A Lawrence County man who was 14 in 2003 when he beat, burned and killed a man was sentenced for the second time to life without parole Tuesday in a high-profile case that caused the U.S. Supreme Court to change how juveniles are sentenced.
At a virtual re-sentencing hearing, Judge Mark Craig said Evan Miller, now 32, will spend the rest of his life in prison.
Miller, when he was 16, was convicted of capital murder in the July 16, 2003, death of Cole Cannon, 52, of the Five Points community in Lawrence County. Miller was sentenced to life in prison without the possibility of parole, which at the time was the only option in Alabama for a juvenile convicted of capital murder.
That changed in 2012 when the U.S. Supreme Court considered Miller’s appeal and ruled that a mandatory sentence of life without parole violated the constitutional prohibition on cruel and unusual punishment. The case was remanded for the trial court to consider the juvenile’s age and life factors instead of making life in prison without parole automatic.
Craig on Tuesday ruled Miller, despite his young age and abusive upbringing, knew what he was doing when he committed the “heinous act.”
“He was the principal aggressor in the death of Mr. Cannon,” the judge said.
Jodie Fuller, one of Cannon’s daughters who is now a detective with the Decatur Police Department, was one of two members of her family who listened to the virtual hearing.
“We’re very pleased with the ruling,” Fuller said afterward. “It feels like a burden has been lifted off us. The judge did a very thorough job. I was so relieved when he read the sentence.”
Fuller said she was 16 when her father was murdered. “(Dad) missed out on a lot,” she said. “Weddings, his six grandchildren.” He would be 70 years old now.
Craig said the testimony that placed Miller standing over Cannon, who had been beaten with a baseball bat in his trailer at the Country Living Trailer Park in the Five Points community, was “too horrific” to ignore.
During the original trial in 2006, a witness testified Miller told Cannon, “I am God, I’ve come to take your life.”
Craig called the phrase some of “the most chilling words I have heard.”
“Had you not made the decisions that night, Mr. Cannon, in my view, would still be alive,” Craig said. “You showed cunning, not clumsy rash thinking.”
Craig said testimony showed Miller beat Cannon again and then returned to the trailer, ignored Cannon’s pleas for help and “coldly lit the fuse” that burned the trailer and Cannon, still alive, in it.
Colby Smith, who was 16 at the time of the murder, assisted in the slaying and was convicted of murder and is serving life with a possibility of parole at a state prison in Clio.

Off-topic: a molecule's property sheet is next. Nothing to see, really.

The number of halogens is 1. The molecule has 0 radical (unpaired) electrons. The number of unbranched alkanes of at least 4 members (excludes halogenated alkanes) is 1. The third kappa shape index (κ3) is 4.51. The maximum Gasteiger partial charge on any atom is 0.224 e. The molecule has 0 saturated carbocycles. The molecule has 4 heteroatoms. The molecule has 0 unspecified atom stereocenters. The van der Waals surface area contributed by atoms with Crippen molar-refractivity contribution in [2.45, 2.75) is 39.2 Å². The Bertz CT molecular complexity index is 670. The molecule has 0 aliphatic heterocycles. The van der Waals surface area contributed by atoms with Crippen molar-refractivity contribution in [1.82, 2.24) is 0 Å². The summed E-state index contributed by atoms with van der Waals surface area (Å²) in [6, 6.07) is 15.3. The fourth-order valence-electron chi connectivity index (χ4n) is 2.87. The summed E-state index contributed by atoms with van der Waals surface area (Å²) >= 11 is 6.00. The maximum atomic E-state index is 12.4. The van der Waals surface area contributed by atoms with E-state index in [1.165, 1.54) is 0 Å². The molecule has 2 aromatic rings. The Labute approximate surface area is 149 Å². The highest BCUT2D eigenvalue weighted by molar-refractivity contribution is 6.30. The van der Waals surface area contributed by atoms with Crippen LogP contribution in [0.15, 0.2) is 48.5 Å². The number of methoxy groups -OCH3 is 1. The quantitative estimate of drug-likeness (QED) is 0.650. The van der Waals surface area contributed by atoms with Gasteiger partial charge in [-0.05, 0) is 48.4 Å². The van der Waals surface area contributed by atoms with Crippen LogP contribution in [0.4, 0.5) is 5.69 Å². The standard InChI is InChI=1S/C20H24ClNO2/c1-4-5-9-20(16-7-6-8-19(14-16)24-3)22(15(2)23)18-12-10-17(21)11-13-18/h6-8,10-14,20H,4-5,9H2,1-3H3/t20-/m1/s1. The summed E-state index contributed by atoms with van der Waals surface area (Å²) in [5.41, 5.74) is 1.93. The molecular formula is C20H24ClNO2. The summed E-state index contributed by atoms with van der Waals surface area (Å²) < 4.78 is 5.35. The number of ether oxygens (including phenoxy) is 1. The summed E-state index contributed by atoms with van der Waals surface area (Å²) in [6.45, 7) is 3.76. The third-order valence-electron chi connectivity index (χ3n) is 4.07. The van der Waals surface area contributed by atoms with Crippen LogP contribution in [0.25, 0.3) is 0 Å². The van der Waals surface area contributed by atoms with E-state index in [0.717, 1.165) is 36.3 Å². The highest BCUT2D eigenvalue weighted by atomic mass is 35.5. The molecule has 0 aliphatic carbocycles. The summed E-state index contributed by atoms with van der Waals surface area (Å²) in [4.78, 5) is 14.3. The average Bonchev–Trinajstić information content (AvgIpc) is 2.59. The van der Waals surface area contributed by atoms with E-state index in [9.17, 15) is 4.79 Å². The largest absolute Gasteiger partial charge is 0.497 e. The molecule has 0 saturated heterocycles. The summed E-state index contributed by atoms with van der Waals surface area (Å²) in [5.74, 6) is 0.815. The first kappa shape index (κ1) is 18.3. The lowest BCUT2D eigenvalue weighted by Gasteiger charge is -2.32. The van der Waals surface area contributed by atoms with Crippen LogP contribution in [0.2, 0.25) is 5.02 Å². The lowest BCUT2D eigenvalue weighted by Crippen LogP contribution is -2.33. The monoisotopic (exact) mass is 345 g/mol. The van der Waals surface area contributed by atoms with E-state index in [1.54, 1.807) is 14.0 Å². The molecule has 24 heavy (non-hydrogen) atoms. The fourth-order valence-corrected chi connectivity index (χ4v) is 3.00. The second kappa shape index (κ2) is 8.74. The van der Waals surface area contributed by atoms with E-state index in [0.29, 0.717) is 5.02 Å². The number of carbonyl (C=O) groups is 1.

After beating Cannon with a baseball bat, according to testimony, they took valuable baseball cards and $350 from his wallet.
Wearing a long-sleeved white T-shirt under a burgundy polo shirt in the livestreamed video from St. Clair Prison in Springville, Miller showed little emotion when Craig announced his sentence. Craig could have given Miller life with the possibility of parole after he had served 30 years.
Miller was represented at Tuesday’s virtual hearing by Alicia D’Addario, of the Equal Justice Initiative of Montgomery.
Craig said he read the trial transcripts several times and “didn’t have the luxury of hearing live witnesses at the trial.” He said Judge Philip Reich, who presided over the jury trial, retired in 2009.
Craig said he closely reviewed all exhibits and looked at Miller’s “hallmark features of youth, immaturity, impetuosity and the failure to appreciate risk” in considering his decision. Miller was 14 years, 256 days old when he killed Cannon, his neighbor at the trailer court.
While other juveniles serving life sentences have seen their sentences reduced under the Supreme Court ruling on Miller’s case and a later ruling that made the decision retroactive, Miller’s case had been pending for years without a decision.
In the 2012 opinion, the Supreme Court pointed to factors that the judge should have considered during the original sentencing of Miller.
“Miller’s stepfather physically abused him; his alcoholic and drug-addicted mother neglected him; he had been in and out of foster care as a result; and he had tried to kill himself four times, the first when he should have been in kindergarten,” the court wrote in the majority opinion.